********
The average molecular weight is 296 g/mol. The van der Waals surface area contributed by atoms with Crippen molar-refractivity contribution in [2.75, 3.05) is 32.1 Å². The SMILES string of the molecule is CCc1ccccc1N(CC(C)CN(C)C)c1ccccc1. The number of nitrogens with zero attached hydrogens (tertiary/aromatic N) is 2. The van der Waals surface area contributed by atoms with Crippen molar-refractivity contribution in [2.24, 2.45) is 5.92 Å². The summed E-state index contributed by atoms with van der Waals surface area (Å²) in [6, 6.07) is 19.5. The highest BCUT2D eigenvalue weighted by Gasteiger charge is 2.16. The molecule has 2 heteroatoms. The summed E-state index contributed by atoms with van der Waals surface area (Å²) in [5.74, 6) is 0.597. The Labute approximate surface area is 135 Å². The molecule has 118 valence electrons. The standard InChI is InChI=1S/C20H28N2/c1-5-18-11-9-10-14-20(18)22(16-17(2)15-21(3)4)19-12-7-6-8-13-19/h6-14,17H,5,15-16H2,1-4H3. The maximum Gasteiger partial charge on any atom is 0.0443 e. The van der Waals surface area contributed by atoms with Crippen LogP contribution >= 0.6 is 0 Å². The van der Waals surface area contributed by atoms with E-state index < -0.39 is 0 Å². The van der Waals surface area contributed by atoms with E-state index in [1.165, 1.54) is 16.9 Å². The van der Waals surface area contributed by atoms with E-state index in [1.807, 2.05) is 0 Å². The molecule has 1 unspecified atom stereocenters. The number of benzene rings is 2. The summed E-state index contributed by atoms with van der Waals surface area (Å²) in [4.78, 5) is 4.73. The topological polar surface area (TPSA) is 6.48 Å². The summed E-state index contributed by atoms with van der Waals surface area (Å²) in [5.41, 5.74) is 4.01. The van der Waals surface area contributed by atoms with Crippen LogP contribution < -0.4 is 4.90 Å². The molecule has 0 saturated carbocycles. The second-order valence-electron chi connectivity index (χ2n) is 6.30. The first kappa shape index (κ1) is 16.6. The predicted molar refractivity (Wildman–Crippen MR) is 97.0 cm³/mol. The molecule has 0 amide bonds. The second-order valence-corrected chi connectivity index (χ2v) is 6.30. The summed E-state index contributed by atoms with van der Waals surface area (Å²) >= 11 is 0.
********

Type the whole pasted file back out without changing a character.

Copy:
The average molecular weight is 296 g/mol. The van der Waals surface area contributed by atoms with Crippen molar-refractivity contribution in [2.75, 3.05) is 32.1 Å². The SMILES string of the molecule is CCc1ccccc1N(CC(C)CN(C)C)c1ccccc1. The number of nitrogens with zero attached hydrogens (tertiary/aromatic N) is 2. The van der Waals surface area contributed by atoms with Crippen molar-refractivity contribution in [2.24, 2.45) is 5.92 Å². The summed E-state index contributed by atoms with van der Waals surface area (Å²) in [6, 6.07) is 19.5. The highest BCUT2D eigenvalue weighted by Gasteiger charge is 2.16. The molecule has 2 heteroatoms. The summed E-state index contributed by atoms with van der Waals surface area (Å²) in [5.74, 6) is 0.597. The Labute approximate surface area is 135 Å². The molecule has 118 valence electrons. The standard InChI is InChI=1S/C20H28N2/c1-5-18-11-9-10-14-20(18)22(16-17(2)15-21(3)4)19-12-7-6-8-13-19/h6-14,17H,5,15-16H2,1-4H3. The maximum Gasteiger partial charge on any atom is 0.0443 e. The van der Waals surface area contributed by atoms with Crippen LogP contribution >= 0.6 is 0 Å². The van der Waals surface area contributed by atoms with E-state index < -0.39 is 0 Å². The van der Waals surface area contributed by atoms with E-state index in [1.165, 1.54) is 16.9 Å². The van der Waals surface area contributed by atoms with E-state index in [1.807, 2.05) is 0 Å². The molecule has 1 unspecified atom stereocenters. The number of benzene rings is 2. The summed E-state index contributed by atoms with van der Waals surface area (Å²) in [4.78, 5) is 4.73. The topological polar surface area (TPSA) is 6.48 Å². The summed E-state index contributed by atoms with van der Waals surface area (Å²) in [5.41, 5.74) is 4.01. The van der Waals surface area contributed by atoms with Crippen LogP contribution < -0.4 is 4.90 Å². The molecule has 0 saturated carbocycles. The second-order valence-electron chi connectivity index (χ2n) is 6.30. The first kappa shape index (κ1) is 16.6. The predicted molar refractivity (Wildman–Crippen MR) is 97.0 cm³/mol. The molecule has 0 amide bonds. The second-order valence-corrected chi connectivity index (χ2v) is 6.30. The summed E-state index contributed by atoms with van der Waals surface area (Å²) >= 11 is 0.